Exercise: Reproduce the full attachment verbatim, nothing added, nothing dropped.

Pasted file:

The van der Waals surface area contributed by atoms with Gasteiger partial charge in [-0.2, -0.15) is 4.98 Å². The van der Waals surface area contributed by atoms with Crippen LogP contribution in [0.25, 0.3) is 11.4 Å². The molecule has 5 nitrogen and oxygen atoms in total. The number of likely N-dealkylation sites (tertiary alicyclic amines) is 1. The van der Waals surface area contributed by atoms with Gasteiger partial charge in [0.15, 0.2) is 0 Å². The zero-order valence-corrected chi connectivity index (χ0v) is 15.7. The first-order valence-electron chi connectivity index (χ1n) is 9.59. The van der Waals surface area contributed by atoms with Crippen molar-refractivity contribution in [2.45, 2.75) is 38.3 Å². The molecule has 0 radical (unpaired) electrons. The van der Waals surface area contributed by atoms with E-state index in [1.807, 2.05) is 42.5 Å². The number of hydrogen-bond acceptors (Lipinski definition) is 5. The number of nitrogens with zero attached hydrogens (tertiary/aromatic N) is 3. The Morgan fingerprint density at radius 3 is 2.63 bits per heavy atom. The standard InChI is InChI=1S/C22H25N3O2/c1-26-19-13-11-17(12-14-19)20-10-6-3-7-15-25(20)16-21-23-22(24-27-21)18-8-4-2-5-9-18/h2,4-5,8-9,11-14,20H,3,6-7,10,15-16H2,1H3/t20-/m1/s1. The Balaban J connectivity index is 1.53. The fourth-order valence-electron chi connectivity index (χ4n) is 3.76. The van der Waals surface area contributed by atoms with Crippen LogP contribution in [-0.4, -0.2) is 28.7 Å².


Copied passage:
The van der Waals surface area contributed by atoms with Gasteiger partial charge in [-0.2, -0.15) is 4.98 Å². The van der Waals surface area contributed by atoms with Crippen LogP contribution in [0.25, 0.3) is 11.4 Å². The molecule has 5 nitrogen and oxygen atoms in total. The number of likely N-dealkylation sites (tertiary alicyclic amines) is 1. The van der Waals surface area contributed by atoms with Gasteiger partial charge in [0.15, 0.2) is 0 Å². The zero-order valence-corrected chi connectivity index (χ0v) is 15.7. The first-order valence-electron chi connectivity index (χ1n) is 9.59. The van der Waals surface area contributed by atoms with Crippen molar-refractivity contribution in [2.45, 2.75) is 38.3 Å². The molecule has 0 radical (unpaired) electrons. The van der Waals surface area contributed by atoms with E-state index in [1.807, 2.05) is 42.5 Å². The number of hydrogen-bond acceptors (Lipinski definition) is 5. The number of nitrogens with zero attached hydrogens (tertiary/aromatic N) is 3. The Morgan fingerprint density at radius 3 is 2.63 bits per heavy atom. The standard InChI is InChI=1S/C22H25N3O2/c1-26-19-13-11-17(12-14-19)20-10-6-3-7-15-25(20)16-21-23-22(24-27-21)18-8-4-2-5-9-18/h2,4-5,8-9,11-14,20H,3,6-7,10,15-16H2,1H3/t20-/m1/s1. The Balaban J connectivity index is 1.53. The fourth-order valence-electron chi connectivity index (χ4n) is 3.76. The van der Waals surface area contributed by atoms with Crippen LogP contribution in [-0.4, -0.2) is 28.7 Å².